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Viewpoint

Nuances of life  in the Philippines

Linda and I arrived in Manila in June 1987. The next day we were driven to the Philippine Refugee Processing Center, four hours away in the hills of Bataan. With our fellow new hire, Duane, we were taken directly to a staff training where we sat in groggy amazement as our Filipino colleagues acted out role plays. Mark was a water buffalo, two others portrayed a fire hydrant and a dog, a male dog. If you could have read our thought balloons, they might have said: “What are we doing here?”

Before we left, in December 1989, we had participated in many staff events. At one of them, I portrayed General Douglas MacArthur, marching around the room in a military hat and dark glasses and with a corncob pipe clenched in my teeth. Another memorable performance featured me as a baby in a large diaper. Our Filipino friends might have said, “You’ve come a long way, baby!”

Indeed we had. We had come to understand and participate in the Filipino exercise of team building, which means that you spend a lot of time with your colleagues, share food, have fun and be silly — as well as work hard — together. In a culture that values relationship so deeply, it is important to share many kinds of experiences, including some that Americans might dismiss as frivolous or find embarrassing. If called on to perform, you do, no matter whether you’re good at it, because this is a way of sharing yourself, including your own vulnerability. In time, we came to enjoy and value this side of life in the Philippines.

As supervisors, we had particular responsibilities, and as American supervisors we needed help, so those we worked with coached and modeled for us until we got it. A trip to the beach and a cookout with our team were part of the job description. That wasn’t so hard to get used to.

“Pasalubong” took a little more work. These are the gifts you are expected to share with your colleagues on return from a trip. The expectation is almost an obligation when you supervise others. The presents can be small, and indeed, when you’re shopping for 20 or 30 people, they probably need to be. Fortunately, Linda liked to shop, and so each time we went on a trip, we — really she — needed to keep this in mind and leave room in the luggage and our schedule to find something to bring back, often chocolates and small craft items. This felt onerous to me at first, but I came to see it as a way of saying to those we worked with, “I care about you and I remember you.” I have tried to keep this habit alive in my life here, too.

Pasalubong are one of the many strands of “utang na loob,” which I described two weeks ago as a network of mutual obligation and indebtedness that is central to daily life and the social fabric. Americans are also connected by mutual obligations, but our web is not so densely woven.

One example of the way relationship is built into everyday life shows up on public transport.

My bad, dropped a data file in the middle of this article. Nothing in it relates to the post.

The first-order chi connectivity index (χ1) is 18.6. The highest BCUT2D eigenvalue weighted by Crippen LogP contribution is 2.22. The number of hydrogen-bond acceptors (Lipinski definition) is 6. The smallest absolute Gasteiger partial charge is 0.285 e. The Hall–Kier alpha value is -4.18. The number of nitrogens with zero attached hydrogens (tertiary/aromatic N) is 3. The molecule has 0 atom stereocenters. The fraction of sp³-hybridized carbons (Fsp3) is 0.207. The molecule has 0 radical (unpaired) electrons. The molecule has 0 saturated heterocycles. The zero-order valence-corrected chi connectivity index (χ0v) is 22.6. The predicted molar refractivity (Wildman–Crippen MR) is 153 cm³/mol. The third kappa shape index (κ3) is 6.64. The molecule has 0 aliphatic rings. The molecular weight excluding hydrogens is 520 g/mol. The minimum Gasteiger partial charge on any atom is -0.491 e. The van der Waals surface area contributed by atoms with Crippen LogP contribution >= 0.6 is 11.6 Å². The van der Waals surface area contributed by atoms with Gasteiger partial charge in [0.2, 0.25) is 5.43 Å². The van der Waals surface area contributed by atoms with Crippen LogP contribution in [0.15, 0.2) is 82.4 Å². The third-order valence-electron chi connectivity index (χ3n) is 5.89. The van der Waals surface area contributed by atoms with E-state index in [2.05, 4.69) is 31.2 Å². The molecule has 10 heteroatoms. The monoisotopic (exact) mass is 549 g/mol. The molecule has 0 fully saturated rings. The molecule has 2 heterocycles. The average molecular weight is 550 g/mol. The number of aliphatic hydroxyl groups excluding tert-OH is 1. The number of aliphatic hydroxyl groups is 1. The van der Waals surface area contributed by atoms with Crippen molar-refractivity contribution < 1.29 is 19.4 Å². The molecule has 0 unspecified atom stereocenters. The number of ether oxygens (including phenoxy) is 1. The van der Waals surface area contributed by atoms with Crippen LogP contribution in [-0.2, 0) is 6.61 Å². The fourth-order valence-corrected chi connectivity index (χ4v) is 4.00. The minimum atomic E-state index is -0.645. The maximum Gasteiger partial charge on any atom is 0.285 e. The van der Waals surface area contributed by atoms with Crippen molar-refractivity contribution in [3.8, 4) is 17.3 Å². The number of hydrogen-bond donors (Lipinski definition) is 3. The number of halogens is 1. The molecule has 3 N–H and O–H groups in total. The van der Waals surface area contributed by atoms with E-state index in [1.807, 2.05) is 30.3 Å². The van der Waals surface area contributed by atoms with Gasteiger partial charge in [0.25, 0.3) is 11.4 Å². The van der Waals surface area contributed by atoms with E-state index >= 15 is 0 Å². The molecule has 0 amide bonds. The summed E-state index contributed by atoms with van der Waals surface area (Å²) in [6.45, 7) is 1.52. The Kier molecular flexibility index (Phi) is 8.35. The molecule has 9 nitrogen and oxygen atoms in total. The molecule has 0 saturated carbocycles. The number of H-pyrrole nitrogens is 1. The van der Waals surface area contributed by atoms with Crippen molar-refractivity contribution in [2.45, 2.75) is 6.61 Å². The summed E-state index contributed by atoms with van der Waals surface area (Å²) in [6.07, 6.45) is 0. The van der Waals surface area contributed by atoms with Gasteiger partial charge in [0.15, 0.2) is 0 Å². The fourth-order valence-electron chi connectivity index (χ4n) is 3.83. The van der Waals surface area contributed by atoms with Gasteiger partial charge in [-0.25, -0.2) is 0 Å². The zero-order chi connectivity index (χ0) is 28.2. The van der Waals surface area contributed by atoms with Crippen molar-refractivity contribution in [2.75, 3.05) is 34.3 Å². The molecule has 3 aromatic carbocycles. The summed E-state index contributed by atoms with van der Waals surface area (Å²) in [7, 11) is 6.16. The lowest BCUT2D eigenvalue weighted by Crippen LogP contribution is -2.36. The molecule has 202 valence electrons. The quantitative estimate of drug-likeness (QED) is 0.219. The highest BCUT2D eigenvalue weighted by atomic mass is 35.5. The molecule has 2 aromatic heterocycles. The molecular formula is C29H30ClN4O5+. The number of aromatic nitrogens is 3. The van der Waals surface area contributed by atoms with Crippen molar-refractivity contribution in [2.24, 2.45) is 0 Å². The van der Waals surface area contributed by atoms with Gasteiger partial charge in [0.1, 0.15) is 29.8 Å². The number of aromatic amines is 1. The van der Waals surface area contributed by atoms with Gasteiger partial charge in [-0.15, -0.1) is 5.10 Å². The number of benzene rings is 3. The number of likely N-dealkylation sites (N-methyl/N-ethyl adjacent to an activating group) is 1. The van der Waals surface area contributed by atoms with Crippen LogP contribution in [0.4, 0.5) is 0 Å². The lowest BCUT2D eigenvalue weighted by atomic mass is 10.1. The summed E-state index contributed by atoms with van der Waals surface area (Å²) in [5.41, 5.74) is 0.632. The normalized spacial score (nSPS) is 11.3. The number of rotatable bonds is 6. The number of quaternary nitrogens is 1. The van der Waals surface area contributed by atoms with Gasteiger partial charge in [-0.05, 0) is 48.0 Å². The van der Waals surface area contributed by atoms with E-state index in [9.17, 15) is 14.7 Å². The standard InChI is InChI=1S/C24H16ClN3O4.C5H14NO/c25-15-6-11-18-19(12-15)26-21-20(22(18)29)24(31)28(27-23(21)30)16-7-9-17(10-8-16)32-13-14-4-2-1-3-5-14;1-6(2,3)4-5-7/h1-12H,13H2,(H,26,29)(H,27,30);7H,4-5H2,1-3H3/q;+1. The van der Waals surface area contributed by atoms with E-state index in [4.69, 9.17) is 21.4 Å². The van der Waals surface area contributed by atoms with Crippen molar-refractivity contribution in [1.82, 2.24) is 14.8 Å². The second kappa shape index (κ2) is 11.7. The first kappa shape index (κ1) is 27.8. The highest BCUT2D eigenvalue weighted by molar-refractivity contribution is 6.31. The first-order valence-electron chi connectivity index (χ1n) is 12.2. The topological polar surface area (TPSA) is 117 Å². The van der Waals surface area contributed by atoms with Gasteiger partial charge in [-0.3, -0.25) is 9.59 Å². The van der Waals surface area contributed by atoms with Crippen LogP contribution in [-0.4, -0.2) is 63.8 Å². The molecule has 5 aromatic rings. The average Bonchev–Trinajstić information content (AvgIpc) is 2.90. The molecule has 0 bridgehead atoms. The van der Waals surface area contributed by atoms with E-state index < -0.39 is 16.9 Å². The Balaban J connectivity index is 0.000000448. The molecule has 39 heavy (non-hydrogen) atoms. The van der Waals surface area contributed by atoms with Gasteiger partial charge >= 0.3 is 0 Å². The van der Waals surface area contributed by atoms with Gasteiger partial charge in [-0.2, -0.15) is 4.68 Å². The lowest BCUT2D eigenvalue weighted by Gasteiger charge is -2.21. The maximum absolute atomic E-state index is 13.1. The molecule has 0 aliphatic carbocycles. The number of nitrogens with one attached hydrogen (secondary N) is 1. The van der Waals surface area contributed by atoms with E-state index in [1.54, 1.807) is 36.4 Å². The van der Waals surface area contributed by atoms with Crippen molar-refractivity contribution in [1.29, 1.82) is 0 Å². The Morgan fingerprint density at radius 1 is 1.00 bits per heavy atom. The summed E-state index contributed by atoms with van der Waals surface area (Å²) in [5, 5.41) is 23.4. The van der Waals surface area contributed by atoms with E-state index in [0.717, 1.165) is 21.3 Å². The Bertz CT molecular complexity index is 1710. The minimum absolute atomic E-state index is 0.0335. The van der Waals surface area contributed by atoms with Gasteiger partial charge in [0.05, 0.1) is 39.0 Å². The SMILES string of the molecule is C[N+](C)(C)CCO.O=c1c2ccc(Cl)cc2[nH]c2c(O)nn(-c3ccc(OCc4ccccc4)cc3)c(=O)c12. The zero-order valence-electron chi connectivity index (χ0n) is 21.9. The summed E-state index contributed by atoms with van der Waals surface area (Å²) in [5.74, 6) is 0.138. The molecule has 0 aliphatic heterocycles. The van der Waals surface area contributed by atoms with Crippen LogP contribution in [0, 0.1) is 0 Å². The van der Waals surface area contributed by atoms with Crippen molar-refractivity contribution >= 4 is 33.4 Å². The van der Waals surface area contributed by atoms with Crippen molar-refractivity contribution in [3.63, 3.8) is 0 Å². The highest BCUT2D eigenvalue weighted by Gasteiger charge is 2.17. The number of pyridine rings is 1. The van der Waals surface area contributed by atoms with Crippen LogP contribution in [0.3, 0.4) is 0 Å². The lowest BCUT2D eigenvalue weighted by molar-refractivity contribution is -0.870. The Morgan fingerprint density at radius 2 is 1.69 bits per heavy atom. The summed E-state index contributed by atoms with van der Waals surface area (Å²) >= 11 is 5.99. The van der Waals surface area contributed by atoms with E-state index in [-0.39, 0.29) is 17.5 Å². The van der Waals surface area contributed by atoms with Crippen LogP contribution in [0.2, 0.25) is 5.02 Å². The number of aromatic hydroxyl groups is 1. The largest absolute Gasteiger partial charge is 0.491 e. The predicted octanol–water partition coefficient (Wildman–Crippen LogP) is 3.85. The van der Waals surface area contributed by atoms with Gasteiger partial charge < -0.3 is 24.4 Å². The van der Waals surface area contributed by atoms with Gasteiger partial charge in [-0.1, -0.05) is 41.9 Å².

The jeepney is an icon of the Philippines, featured on postcards and posters.

Jeepneys carry about 20 passengers on two long benches running the length of the back. They were more colorful 20 years ago, but now rarely sport the horses on the hood so common in the 1980s — like any hood ornament, the horses are too easily stolen. The jeepney is still plenty colorful, though, as well as noisy and smelly and fun, if you’re in the right mood.

The driver is also conductor, taking fares and handing back change. The fare is passed forward from passenger to passenger — “Bayad po” means “paying, sir” — with information about how many and how far. The driver takes the money, makes change and passes it back from hand to hand until it reaches the person paying.

So the simple act of paying a fare becomes a community affair, an act of participation and of trust.

Another example comes at election time. Candidates are running for seats in local and national elections, and posters or “tarpaulins” appear on walls, public transport vehicles and stores, inviting your vote. Thousands of faces flash by as you drive along the highway — the faces of those running for election.

When did we stop showing the candidate’s photo in the U.S.? I remember campaign buttons from the Eisenhower and Kennedy years. They showed the politician’s face. But somewhere along the way since then, we’ve become impersonal in our campaigning, at least on the signs that sprout up along roadsides and on the buttons we wear.

Perhaps it’s the cost of printing a photo on a sign, and the choice to spend those advertising dollars on TV, where we’ll see the face of the candidate, or his/her opponent in a not so flattering light.

I read something else into this. Faces at eye level are far more personal than a name at knee level. The networks of personal relationships and obligations that connect Filipinos seem to require a picture rather than just a name.

It begs the question, why would I vote for someone who doesn’t show his or her face?

David Blair of Harrisville is the cofounder and former executive director of the Mariposa Museum & World Culture Center in Peterborough.

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